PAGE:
The need for, and financial implications of, creating new utility sources of revenue requires more analysis, both in timing and scale. Simply measuring and reporting utility performance along well-established reliability, affordability, and environmental standards, as well as renewable energy and efficiency standards, may be sufficient to improve performance as a starting point. A recent handbook on Performance Incentive Regulation by Synapse Energy Economics provides guidance on how to measure performance, and expands on other practical implementation issues.
The United Kingdom’s RIIO model is providing concrete examples of how to calibrate financial incentives and performance. Under RIIO, utility returns on investment can range between 2% for poorest performance to 12% for highest performance. How this wide range affects utility performance will inform future calibration of these incentives in other jurisdictions.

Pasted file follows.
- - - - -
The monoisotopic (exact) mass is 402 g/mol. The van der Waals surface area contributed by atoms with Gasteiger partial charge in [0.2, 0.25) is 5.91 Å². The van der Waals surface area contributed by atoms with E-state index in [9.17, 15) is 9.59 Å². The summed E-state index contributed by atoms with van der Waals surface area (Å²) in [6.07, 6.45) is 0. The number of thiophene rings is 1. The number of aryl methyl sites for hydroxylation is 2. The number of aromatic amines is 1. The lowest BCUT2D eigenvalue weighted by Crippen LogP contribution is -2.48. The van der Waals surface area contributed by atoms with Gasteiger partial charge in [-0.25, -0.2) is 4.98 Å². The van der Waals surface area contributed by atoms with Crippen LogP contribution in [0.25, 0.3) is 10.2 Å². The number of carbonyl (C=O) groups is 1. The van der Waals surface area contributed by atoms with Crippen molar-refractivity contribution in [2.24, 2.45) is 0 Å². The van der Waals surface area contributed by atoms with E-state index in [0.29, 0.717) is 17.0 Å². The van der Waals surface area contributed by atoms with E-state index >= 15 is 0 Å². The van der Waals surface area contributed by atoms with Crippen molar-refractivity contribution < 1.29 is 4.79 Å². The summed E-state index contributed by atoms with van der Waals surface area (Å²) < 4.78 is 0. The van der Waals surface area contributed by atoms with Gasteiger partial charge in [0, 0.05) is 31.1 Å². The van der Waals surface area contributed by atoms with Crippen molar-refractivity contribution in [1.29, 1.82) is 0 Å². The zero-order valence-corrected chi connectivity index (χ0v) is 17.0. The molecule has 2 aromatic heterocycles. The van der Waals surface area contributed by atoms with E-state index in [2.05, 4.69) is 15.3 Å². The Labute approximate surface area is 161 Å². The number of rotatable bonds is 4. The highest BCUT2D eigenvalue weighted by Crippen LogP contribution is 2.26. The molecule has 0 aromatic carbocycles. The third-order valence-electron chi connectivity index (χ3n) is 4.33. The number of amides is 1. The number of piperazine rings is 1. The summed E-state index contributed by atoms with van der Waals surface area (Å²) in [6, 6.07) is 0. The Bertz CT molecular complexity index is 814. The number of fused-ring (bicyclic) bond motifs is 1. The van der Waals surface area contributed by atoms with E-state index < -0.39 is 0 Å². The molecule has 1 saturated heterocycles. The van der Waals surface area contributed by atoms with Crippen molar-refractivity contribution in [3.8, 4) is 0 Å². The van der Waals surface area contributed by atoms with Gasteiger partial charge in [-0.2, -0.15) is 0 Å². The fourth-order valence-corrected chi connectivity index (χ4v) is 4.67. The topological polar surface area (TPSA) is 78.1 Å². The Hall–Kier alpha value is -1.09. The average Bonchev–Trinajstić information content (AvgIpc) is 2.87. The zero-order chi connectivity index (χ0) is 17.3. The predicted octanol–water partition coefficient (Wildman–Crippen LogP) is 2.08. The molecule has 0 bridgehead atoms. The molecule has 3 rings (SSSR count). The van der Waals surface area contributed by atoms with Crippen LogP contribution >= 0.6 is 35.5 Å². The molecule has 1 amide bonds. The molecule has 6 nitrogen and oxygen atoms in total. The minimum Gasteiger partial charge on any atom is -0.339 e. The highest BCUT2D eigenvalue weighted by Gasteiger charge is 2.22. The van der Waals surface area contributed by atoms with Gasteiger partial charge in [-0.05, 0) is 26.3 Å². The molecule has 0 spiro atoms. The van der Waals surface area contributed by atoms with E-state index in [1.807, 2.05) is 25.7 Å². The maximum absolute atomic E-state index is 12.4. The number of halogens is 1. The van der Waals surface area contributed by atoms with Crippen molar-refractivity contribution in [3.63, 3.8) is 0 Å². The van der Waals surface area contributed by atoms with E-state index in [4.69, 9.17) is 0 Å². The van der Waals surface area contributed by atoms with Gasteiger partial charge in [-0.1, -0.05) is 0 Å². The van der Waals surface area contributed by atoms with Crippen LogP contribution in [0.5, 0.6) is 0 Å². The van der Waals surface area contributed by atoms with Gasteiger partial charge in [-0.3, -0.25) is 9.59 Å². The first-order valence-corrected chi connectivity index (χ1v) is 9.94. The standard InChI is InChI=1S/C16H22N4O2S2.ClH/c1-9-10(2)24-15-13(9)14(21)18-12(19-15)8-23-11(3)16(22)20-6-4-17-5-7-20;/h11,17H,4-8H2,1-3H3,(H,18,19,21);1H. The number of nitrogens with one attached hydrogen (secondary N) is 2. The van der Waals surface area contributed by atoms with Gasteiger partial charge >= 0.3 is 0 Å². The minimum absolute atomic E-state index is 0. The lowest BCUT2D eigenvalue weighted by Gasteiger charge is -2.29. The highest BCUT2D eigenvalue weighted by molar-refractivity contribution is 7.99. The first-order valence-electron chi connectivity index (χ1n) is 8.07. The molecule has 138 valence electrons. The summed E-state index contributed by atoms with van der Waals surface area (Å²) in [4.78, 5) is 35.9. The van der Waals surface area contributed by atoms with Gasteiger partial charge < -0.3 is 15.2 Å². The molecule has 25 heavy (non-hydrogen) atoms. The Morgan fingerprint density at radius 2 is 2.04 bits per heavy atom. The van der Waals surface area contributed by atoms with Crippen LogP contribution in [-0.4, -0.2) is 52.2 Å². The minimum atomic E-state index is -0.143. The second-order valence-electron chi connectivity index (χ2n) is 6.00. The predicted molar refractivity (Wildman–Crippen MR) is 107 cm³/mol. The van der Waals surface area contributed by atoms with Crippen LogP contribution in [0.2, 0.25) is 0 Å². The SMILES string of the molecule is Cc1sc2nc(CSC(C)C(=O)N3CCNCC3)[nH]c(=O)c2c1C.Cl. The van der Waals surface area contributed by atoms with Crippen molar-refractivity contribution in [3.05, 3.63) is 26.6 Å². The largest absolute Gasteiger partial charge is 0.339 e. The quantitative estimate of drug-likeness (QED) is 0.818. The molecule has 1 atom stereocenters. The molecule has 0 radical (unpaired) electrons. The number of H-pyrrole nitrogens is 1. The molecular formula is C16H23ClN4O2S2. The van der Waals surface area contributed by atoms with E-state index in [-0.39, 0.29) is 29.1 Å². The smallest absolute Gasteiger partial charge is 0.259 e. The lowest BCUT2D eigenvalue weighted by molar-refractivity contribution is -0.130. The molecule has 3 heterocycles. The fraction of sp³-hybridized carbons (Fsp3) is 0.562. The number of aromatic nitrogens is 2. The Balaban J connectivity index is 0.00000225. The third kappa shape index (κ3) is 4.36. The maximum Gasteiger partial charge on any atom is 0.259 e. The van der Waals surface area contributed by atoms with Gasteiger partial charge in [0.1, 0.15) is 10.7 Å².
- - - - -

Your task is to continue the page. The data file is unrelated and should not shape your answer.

Lingering questions on performance-based incentives
Other lingering questions around performance-based ratemaking will require more thinking and experimentation. Are regulators and stakeholders ready, willing, and able to take on new responsibilities? What do regulators know about business planning, anyway? What incentives exist for intermediaries in current regulation to give up the known fights for a future with more settlements and fewer contested cases? Are utilities the best potential leaders here? (See regulator-driven reforms in New York and the U.K.) Answers to these questions should emerge in open, inclusive, and constructive dialogues.
Performance-based regulation should provide a greater value for shareholders and customers – and the first to benefit from these new business models will be forward-thinking utilities who pioneer the process.